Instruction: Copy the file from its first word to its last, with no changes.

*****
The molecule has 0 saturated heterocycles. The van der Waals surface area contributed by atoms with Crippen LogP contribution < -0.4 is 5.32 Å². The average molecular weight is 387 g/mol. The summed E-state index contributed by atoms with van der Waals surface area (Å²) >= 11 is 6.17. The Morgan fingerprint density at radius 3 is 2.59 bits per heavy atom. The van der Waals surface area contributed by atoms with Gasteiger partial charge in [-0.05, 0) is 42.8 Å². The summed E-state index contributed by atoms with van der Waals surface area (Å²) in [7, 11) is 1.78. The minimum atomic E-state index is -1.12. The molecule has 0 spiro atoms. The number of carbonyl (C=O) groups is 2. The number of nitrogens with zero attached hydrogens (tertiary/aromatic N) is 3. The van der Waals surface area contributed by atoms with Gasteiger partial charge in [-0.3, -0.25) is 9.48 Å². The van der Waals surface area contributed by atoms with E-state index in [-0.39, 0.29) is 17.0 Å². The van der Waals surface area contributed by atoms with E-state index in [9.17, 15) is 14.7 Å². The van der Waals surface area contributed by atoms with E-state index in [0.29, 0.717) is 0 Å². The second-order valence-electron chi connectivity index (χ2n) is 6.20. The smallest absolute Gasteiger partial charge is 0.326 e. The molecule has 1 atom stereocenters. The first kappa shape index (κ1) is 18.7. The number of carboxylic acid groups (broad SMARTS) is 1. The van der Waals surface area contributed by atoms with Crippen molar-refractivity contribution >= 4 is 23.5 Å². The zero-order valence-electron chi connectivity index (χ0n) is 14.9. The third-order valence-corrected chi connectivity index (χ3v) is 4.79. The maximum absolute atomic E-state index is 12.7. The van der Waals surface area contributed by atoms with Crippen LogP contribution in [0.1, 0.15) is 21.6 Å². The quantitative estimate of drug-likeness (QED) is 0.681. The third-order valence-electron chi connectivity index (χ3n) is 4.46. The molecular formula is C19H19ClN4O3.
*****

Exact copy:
The molecule has 0 saturated heterocycles. The van der Waals surface area contributed by atoms with Crippen LogP contribution < -0.4 is 5.32 Å². The average molecular weight is 387 g/mol. The summed E-state index contributed by atoms with van der Waals surface area (Å²) >= 11 is 6.17. The Morgan fingerprint density at radius 3 is 2.59 bits per heavy atom. The van der Waals surface area contributed by atoms with Gasteiger partial charge in [-0.05, 0) is 42.8 Å². The summed E-state index contributed by atoms with van der Waals surface area (Å²) in [7, 11) is 1.78. The minimum atomic E-state index is -1.12. The molecule has 0 spiro atoms. The number of carbonyl (C=O) groups is 2. The number of nitrogens with zero attached hydrogens (tertiary/aromatic N) is 3. The van der Waals surface area contributed by atoms with Gasteiger partial charge in [-0.3, -0.25) is 9.48 Å². The van der Waals surface area contributed by atoms with E-state index in [-0.39, 0.29) is 17.0 Å². The van der Waals surface area contributed by atoms with E-state index in [9.17, 15) is 14.7 Å². The van der Waals surface area contributed by atoms with E-state index in [0.29, 0.717) is 0 Å². The second-order valence-electron chi connectivity index (χ2n) is 6.20. The smallest absolute Gasteiger partial charge is 0.326 e. The molecule has 1 atom stereocenters. The first kappa shape index (κ1) is 18.7. The number of carboxylic acid groups (broad SMARTS) is 1. The van der Waals surface area contributed by atoms with Crippen molar-refractivity contribution >= 4 is 23.5 Å². The zero-order valence-electron chi connectivity index (χ0n) is 14.9. The third-order valence-corrected chi connectivity index (χ3v) is 4.79. The maximum absolute atomic E-state index is 12.7. The van der Waals surface area contributed by atoms with Crippen LogP contribution in [0.1, 0.15) is 21.6 Å². The quantitative estimate of drug-likeness (QED) is 0.681. The third-order valence-electron chi connectivity index (χ3n) is 4.46. The molecular formula is C19H19ClN4O3.